RANSOM -- The simple sign belies the brilliance that is growing beneath it.

That sign, a simple 8-petal symbol, is anchored by a single word, "Wildflowers."

Wildflowers are indeed in the area.

It is, after all, the wildflower leg of the Smoky Valley Scenic Byway, a 60-mile loop that is anchored on the east, along Kansas Highway 147, by Cedar Bluff Reservoir.

Along U.S. Highway 283, south out of WaKeeney, wildflowers are an important element, and were incorporated into the seeding mix when contractors rebuilt the highway.

This year, the wildflowers are blossoming out, and the Kansas Department of Transportation has put up a sign at the west end of Cedar Bluff announcing the flowers.

This is the third year for the flowers, and they are shaping up quite nicely, according to Mary Hendricks, one of the original promoters of the idea for a scenic byway.

"I haven't been out for a week," she said of watching the flowers as they grow and bloom. "So far, they were a little behind, it was so cool."

But that is making for a colorful carpet in the roadsides, coming from the prairie coneflowers and black-eyed susans that were planted.

While many of the flowers interseeded with the grasses were ordered by the Kansas Department of Transportation when the highway project was completed, they sought to keep the flowers reflective of the area.

A band of volunteers spend several years prior to the construction collecting wildflower seeds.

"We had volunteers that went out in the area," Hendricks said, "especially in areas of the Smoky Hill River to collect wildflowers."

The goal was to return those seeds into the soil from whence they came.

"But you're talking about an awful large area," she said.

In the end, the volunteers filled a 30-gallon barrel of wildflower seeds that were re-seeded into the project area.

"We had quite a nice group of volunteers doing that," Hendricks said.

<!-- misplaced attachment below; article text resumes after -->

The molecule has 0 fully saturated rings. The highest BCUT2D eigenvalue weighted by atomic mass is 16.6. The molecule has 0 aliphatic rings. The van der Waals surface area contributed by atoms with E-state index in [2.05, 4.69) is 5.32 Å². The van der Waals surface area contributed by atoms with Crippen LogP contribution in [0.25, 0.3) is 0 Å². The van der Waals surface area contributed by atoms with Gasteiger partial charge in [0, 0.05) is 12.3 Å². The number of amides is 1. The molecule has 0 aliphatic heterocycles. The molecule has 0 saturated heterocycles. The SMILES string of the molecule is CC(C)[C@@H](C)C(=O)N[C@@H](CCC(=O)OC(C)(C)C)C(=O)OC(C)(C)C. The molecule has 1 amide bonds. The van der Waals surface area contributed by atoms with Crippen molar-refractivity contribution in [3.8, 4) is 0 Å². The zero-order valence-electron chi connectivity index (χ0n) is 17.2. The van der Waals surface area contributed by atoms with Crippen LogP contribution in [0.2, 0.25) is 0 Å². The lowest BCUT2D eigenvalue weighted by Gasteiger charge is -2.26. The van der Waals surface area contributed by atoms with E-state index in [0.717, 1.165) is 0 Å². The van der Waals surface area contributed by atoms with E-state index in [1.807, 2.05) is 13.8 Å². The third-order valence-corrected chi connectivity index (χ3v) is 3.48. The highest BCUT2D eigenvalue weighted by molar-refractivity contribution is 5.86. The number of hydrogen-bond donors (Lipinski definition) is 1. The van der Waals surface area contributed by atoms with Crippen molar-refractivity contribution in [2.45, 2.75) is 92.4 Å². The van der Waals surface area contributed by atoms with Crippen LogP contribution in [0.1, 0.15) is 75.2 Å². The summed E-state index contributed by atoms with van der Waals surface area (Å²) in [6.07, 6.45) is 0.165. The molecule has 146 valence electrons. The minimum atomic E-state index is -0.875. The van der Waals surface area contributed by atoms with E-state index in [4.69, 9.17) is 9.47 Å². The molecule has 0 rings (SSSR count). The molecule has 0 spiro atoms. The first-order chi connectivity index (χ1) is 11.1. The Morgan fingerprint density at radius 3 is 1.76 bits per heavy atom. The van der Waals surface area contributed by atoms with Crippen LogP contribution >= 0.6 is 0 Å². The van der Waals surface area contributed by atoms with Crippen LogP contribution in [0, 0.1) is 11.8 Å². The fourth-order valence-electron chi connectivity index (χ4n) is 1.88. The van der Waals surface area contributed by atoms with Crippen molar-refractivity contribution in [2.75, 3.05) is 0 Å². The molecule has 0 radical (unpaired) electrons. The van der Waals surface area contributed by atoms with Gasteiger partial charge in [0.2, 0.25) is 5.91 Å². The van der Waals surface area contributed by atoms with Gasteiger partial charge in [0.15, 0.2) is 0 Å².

When the seeds were planted, the idea was to plant them back away from the roadway. KDOT must mow the immediate edge of the roadway for safety reasons, and so to let the flower grow they were planted outside that mowing area.

That's not to say wildflowers aren't growing in that mow zone, however.

"There are wildflowers growing in there," Hendricks said, "whether they got planted there or planted themselves."

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The Smoky Valley Scenic Byway is a project that Hendricks and others have been working on for about 10 years -- "when we first started, got the idea," she said.

Once the idea was hatched, it took three to four years to get the byway designation.

The highway was then rebuilt, but that allowed for the planting of the wildflowers and construction of an area where motorists can pull to the side of the road for an information kiosk, a limestone structure.

Hendricks said K-147, with Cedar Bluff, was able to hold its own.

"It has that wow factor on its own," she said. "I always felt 283 needed something. That's why we pushed the wildflower side of it."

Now, the wildflowers and Scenic Byways in Kansas are part of a promotion under way by the Kansas Lottery.

Artist Stan Herd has done paintings of the byways, and will be part of the art walk in WaKeeney from 6 to 9 p.m. July 31.

He will be displaying his art at the WaKeeney City Library. A reception is planned for 1:30 to 4:30 p.m. at the WaKeeney City Library.

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Since the installation of the Wildflowers sign, KDOT has inter-seeded wildflower seeds in an area just to the south of Interstate 70 at the 127 interchange.

Hendricks and her band of volunteers have also taken a quadrant on the southeast side of the tracks in WaKeeney and planted wildflowers.

The other three area were included in a transportation grant that have been landscaped.

Hendricks said they planted "lots of the same varieties in that particular area as there are on the byway.

"It's coming along nicely," she said.